ArrowArtboardCreated with Sketch.Title ChevronTitle ChevronIcon FacebookIcon LinkedinIcon Mail ContactPath LayerIcon MailPositive ArrowIcon Print

U.S. needs nimbler Asia posture to blunt China's punch: study

Experts call for dispersed forces, smaller carriers in 'active denial' proposal

An F/A-18E Super Hornet takes off from the flight deck of the aircraft carrier USS Abraham Lincoln in the Philippines Sea. The Quincy study group suggests a decisive shift away from carriers.   © U.S. Navy

TOKYO -- If the U.S. and China were to engage in a battle midway between the two countries, where time and geography were irrelevant, the American side still has superiority. But in reality, only a fraction of U.S. forces -- roughly 10 to 15% of its naval and air assets -- are deployed in the Western Pacific.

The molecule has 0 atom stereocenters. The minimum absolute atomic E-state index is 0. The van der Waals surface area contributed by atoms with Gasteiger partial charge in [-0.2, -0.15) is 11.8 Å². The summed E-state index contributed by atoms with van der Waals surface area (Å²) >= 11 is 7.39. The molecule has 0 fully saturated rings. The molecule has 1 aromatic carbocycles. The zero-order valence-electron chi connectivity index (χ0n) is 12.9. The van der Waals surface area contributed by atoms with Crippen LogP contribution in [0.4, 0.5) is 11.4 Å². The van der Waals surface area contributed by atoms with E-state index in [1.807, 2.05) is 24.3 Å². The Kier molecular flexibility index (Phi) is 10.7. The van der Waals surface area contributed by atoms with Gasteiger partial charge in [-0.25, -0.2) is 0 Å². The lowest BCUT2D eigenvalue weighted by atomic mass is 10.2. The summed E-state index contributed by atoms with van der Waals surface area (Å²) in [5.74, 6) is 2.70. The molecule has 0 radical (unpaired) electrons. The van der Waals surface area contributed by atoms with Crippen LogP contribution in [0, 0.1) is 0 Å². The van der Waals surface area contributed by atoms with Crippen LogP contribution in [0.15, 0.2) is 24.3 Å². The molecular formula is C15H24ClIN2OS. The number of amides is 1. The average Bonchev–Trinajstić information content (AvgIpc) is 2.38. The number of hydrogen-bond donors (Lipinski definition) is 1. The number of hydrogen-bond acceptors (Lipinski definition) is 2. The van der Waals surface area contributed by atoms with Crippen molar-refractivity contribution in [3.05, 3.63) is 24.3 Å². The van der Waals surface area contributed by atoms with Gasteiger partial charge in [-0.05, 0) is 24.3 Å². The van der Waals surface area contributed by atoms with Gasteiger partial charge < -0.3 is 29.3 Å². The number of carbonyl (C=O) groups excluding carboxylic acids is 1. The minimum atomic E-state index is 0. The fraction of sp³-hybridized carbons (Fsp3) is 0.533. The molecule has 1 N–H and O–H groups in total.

If China were to attempt to take Taiwan by force, its geographic proximity and dramatic military expansion make it increasingly likely that Beijing will have an advantage in the early stages of a conflict.

Sponsored Content

About Sponsored Content This content was commissioned by Nikkei's Global Business Bureau.

Nikkei Asian Review, now known as Nikkei Asia, will be the voice of the Asian Century.

Celebrate our next chapter
Free access for everyone - Sep. 30

Find out more